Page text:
Search found 54 matches

by Elizabeth Bamishaye 2I
Sat Mar 17, 2018 3:03 pm
Forum: *Enzyme Kinetics
Topic: Catalysts in a reaction
Replies: 7
Views: 296

Re: Catalysts in a reaction

Varsha Swamy 2J wrote:Catalysts go from reactant to product, while intermediates go from product to reactant.


Yes! Intermediates are not in the overall reaction too; they are produced then consumed. Catalysts are consumed then produced.
by Elizabeth Bamishaye 2I
Sat Mar 17, 2018 2:52 pm
Forum: Galvanic/Voltaic Cells, Calculating Standard Cell Potentials, Cell Diagrams
Topic: UA Practice Final 1D and 1E
Replies: 3
Views: 93

Re: UA Practice Final 1D and 1E

I know that for part E, what would make the statement true would be if the "Ecell will decrease if a substance is added to the cathode side that precipitates Cu2+."

What would help to understand this is the Le Chatelier's Principle.
by Elizabeth Bamishaye 2I
Sat Mar 17, 2018 1:00 pm
Forum: *Alkanes
Topic: Final
Replies: 11
Views: 557

Re: Final

Yeah just focus on what he gave us in lecture and what they contain.
by Elizabeth Bamishaye 2I
Sun Mar 11, 2018 6:12 pm
Forum: Arrhenius Equation, Activation Energies, Catalysts
Topic: A relationship to K
Replies: 2
Views: 57

Re: A relationship to K

When the molecules in a reaction collide with each other more, or if there is a higher frequency, then there is a greater chance that a reaction will occur. The molecules need to collide in order for the reaction to occur, and the having a high frequency increases collisions. Therefore, because mor...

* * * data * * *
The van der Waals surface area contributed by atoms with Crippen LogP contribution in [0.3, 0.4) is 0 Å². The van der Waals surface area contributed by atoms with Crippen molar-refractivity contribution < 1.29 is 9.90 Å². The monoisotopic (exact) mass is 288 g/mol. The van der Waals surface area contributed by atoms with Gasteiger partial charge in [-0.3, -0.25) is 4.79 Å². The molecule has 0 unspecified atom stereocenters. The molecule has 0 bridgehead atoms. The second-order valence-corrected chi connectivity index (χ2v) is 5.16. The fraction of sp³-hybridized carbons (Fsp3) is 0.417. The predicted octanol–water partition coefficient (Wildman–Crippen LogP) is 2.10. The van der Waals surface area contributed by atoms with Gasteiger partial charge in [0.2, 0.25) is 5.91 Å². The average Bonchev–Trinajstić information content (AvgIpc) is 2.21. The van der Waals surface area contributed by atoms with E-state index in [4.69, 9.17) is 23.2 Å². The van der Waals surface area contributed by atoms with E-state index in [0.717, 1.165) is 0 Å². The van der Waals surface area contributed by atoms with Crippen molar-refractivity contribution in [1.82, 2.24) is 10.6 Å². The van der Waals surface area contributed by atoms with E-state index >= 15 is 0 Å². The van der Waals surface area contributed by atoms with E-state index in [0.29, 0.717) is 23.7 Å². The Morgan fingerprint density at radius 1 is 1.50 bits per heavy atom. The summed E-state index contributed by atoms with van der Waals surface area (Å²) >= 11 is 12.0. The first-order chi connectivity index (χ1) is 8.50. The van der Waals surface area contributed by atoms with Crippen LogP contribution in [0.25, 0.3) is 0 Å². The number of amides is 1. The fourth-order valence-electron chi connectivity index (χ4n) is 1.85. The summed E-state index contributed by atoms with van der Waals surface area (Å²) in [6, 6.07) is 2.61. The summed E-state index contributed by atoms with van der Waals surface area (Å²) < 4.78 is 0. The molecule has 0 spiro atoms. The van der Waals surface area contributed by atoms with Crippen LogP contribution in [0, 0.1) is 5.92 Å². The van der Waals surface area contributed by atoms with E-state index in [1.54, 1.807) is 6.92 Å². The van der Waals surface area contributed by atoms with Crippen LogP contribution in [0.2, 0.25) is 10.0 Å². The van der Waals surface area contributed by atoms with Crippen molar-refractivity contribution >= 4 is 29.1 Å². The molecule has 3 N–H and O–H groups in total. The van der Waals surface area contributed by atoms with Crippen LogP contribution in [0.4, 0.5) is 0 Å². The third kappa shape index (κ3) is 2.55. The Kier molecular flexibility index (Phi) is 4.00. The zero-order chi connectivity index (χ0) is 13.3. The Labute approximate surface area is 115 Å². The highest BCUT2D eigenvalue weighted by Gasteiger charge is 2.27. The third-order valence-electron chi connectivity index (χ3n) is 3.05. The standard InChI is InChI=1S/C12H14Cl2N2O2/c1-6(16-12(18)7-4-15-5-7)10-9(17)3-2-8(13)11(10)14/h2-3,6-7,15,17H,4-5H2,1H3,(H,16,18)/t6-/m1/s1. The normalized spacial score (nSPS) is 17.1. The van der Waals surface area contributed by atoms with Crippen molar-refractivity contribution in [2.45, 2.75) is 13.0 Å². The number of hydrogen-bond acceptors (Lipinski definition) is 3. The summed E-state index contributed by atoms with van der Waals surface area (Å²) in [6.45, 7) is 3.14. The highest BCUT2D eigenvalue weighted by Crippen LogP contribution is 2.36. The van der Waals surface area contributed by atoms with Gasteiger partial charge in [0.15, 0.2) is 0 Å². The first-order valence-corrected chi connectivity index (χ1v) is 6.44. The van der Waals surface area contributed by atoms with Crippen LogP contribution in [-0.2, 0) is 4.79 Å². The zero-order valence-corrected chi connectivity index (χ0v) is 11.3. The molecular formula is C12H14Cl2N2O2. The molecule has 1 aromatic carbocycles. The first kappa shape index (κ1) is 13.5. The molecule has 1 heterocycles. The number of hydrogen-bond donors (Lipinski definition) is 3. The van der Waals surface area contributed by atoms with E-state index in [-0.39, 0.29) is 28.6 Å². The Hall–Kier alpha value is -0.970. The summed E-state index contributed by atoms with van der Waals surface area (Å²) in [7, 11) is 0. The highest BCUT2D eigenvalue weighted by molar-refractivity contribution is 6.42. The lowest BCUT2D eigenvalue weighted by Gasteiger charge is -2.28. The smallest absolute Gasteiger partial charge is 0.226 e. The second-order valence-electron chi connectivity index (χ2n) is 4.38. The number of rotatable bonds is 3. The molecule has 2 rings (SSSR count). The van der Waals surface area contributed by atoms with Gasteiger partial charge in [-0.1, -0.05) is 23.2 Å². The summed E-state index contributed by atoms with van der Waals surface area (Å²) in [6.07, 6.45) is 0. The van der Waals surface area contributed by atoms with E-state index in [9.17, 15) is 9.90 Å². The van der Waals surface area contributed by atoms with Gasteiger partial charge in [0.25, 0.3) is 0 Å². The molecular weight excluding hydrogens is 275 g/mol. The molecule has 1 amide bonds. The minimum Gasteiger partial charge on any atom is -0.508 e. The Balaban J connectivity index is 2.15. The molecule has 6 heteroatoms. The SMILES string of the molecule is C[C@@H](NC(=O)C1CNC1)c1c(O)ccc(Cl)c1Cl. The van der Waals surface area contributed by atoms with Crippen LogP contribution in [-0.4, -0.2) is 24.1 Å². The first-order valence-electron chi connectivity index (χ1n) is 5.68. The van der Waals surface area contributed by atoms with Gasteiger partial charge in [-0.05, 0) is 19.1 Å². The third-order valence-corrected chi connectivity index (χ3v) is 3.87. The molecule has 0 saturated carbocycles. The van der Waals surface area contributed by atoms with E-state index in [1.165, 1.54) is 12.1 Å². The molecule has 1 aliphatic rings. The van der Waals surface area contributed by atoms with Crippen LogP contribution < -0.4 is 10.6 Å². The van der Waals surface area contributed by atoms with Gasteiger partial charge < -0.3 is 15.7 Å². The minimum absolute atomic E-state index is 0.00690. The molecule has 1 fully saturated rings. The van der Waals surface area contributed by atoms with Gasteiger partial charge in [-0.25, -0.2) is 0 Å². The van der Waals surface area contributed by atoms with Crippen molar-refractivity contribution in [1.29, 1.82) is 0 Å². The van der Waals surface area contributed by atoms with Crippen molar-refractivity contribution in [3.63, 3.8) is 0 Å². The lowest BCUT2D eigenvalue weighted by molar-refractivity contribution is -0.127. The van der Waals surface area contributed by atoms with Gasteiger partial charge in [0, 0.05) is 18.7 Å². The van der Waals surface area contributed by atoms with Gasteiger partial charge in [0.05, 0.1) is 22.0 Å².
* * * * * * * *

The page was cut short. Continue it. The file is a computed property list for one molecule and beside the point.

by Elizabeth Bamishaye 2I
Sun Mar 11, 2018 4:03 pm
Forum: Reaction Mechanisms, Reaction Profiles
Topic: K
Replies: 7
Views: 153

Re: K

Although Dr. Lavelle hasn't gone over it in class yet, the Arrhenius equation k=Ae^{-E_{a}/RT} helps determine what factors change the K value. The K increases if the activation energy decreases or if the temperature increases. I agree with this! But now that he has gone over this we now know this ...
by Elizabeth Bamishaye 2I
Sun Mar 11, 2018 2:18 pm
Forum: Reaction Mechanisms, Reaction Profiles
Topic: The Slow Step of a Reaction
Replies: 2
Views: 60

Re: The Slow Step of a Reaction

From my understanding, fast steps are the only ones really that could be in equilibrium.
by Elizabeth Bamishaye 2I
Thu Mar 08, 2018 9:28 am
Forum: First Order Reactions
Topic: Zero-order vs. First-order reaction graphs
Replies: 5
Views: 295

Re: Zero-order vs. First-order reaction graphs

The main difference is the y-axis for both, which is [A] for zero order and ln[A] for the first order.
by Elizabeth Bamishaye 2I
Thu Mar 08, 2018 9:20 am
Forum: Method of Initial Rates (To Determine n and k)
Topic: Rate Constant K
Replies: 3
Views: 188

Re: Rate Constant K

An important note is to make sure to not confuse the rate constant "k" with the equilibrium constant "K".
by Elizabeth Bamishaye 2I
Thu Mar 08, 2018 9:17 am
Forum: Reaction Mechanisms, Reaction Profiles
Topic: Intermediate [ENDORSED]
Replies: 7
Views: 130

Re: Intermediate [ENDORSED]

Intermediates are the species that are not in overall reaction. You could find them by viewing a species that is produced then it is consumed.
by Elizabeth Bamishaye 2I
Sun Feb 25, 2018 9:02 pm
Forum: Kinetics vs. Thermodynamics Controlling a Reaction
Topic: Chapter 15 related videos
Replies: 6
Views: 151

Re: Chapter 15 related videos

All of these listed above would help. Sometimes even searching a topic on youtube could lead you to other good and helpful videos.
by Elizabeth Bamishaye 2I
Sun Feb 25, 2018 8:56 pm